THE FOUNDERS TRAIL are continuing to chart the history of the club in written form with this the third blog that we’ll publish on the website.

Since 2009, over 5,000 people have made the trip around Glasgow on the Trail of our Founders and through the doors of Ibrox Stadium, many for the first time.

Through the education process of the Founders Trail the objective is to safeguard our unique and wonderful Rangers story for future generations and this is the second blog from the Founders Trail looking back through the history of the Gers:

With it being Cup Final week we are going to take a look back at our first Scottish Cup win in 1894.

It was a full 22 years after the Clubs formation that Rangers eventually got their hands on the Scottish Cup. It was on 17th February 1894 after beating Celtic 3-1 at Hampden. We have to bear in mind that the winning of the Scottish Cup in 1894 was still the pinnacle achievement for all Clubs, as the Scottish League was still very much in its infancy.

The build up to the game was just as intense as any modern cup final. Newspapers of the day were no different from their modern counterparts seeking interviews from former players. Founder Peter McNeil and club legend Tom Vallance both gave their views to the Scottish Sport.

Peter gave a slightly reserved opinion – “Peter McNeil says much depends on the first twenty minutes of play. If the Rangers get the lead in scoring, he is confident they can win.

“Coolness, he says, will decide the struggle, and he has hopes of the Rangers, if the backs stand fire as they can do. He once saw the Rangers lose a cup they had won. He hopes now to see them carry it off. He expects a stirring encounter, and grand play on both sides.”

Whilst Tom kept his thoughts closer to his chest – Tom Vallance says: – To those who would attempt prophesying the result of tomorrows match, I would give them the advice Punch gives to those about to be married – Don’t!’

A downpour that continued throughout the morning of the game almost caused the match to be called off. Luckily referee John Marshall held off his inspection till the afternoon and pronounced the park playable.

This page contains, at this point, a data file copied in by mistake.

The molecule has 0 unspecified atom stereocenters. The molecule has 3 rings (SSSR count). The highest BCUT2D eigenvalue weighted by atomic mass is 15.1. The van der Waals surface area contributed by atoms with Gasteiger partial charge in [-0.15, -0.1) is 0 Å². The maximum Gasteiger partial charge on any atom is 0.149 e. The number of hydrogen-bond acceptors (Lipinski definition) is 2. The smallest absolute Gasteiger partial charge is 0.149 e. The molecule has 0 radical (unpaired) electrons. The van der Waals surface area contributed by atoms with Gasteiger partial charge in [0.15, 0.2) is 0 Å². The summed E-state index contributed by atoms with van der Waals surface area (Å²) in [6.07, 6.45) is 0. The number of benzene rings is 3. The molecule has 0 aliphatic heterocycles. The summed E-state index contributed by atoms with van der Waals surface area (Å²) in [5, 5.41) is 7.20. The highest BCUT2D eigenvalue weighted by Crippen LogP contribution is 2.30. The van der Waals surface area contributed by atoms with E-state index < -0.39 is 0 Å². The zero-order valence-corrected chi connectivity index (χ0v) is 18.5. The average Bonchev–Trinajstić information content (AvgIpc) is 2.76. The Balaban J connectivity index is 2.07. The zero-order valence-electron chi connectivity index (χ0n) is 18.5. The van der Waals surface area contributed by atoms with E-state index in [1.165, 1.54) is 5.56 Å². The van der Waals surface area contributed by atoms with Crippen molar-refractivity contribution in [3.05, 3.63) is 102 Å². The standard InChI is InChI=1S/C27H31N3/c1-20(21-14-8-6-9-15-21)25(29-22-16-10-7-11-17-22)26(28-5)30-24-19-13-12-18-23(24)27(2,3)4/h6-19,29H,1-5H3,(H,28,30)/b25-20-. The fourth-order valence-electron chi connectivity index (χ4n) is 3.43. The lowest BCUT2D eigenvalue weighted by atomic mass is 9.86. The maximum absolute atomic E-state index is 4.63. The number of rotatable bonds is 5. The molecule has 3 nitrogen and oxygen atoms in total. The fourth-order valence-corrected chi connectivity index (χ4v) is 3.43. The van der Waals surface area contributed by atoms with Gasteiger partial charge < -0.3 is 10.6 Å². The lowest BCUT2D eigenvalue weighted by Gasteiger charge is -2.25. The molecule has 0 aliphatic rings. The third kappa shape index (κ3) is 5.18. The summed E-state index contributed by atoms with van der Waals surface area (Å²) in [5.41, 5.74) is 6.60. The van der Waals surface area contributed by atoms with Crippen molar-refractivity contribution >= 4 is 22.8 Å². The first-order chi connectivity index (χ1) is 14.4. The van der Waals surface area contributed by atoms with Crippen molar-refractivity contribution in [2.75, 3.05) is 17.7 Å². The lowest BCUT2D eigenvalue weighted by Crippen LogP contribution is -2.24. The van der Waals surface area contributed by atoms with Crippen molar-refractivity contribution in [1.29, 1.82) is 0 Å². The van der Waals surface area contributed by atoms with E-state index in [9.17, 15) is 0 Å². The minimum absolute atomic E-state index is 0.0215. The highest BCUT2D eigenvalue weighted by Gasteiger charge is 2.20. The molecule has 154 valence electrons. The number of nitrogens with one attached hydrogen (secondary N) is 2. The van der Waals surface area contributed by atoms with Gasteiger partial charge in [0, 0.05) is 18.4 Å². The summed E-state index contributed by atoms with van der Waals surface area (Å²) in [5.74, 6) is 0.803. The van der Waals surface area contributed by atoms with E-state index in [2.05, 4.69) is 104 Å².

The Celtic team were first out of the pavilion followed soon after by the Rangers team. The Scottish Sport described the entrance ‘Spectators rather dejected looking, but in a second or two all unpleasantness is forgotten when M’Mahon, premier dodger, leads the Celts on the field amid tremendous cheering, redoubled when the Rangers scamper across the pitch’

Rangers won the toss and elected to play toward the west goal of Hampden into a slight wind. Celtic had the early advantage with Rangers goal keeper David Haddow pulling of a string of saves. The rest of the first period was a more open affair with John MacPherson (Rangers) and Dan Doyle (Celtic) both coming close to netting. The first half came to a close with neither team scoring.

With the second half still in its infancy Rangers took the lead. A Mitchell free kick was converted by Hugh McCreadie who hit an unstoppable shot. Rangers quickly went two goals up when John Barker finished off a mazy run slipping the ball under the advancing Celtic keeper.

Celtic tried to rally but Rangers with the wind in their sails fired another goal though John MacPherson. Celtic did pull back a consolation goal though Maley but it was too little too late.

3–1, Rangers had won the cup!!

Rangers were presented with the cup at the official ceremony in the Alexandra Hotels dining hall. On receiving the trophy President Dugald MacKenzie said he could ill conceal the pleasure he felt in receiving the cup and that no former president of his club had similar good fortune.

Who better to end this recap of our first Scottish Cup than the great Tom Vallance who had this to say on the milestone reached by the club, when he wrote in the Scottish Sport.

“It is with a true sense of delight that those who have followed the varying fortunes of the Rangers since their formation can now see their triumph, their name and fame shining throughout the land with a lustre that they never before approached”.

Cup Final Facts:

  • Rangers Trainer Johnny Taylor as ‘Trainer of the Scottish Cup winners’ received a gold medal from Bovril.
  • The crowd was just over 20,000
  • Gate money for the match totalled £755
  • William Wilton who acted as linesman for Rangers at the final brought his ‘Saturday Halfpenny’ which Rangers captain David Mitchell used for the toss.
  • Rangers were presented with the Cup in the Alexandra Hotel which was in Bath Street.
  • Tom Vallance later presented each Rangers player with a gold scarf pin to commemorate this milestone in the clubs history.

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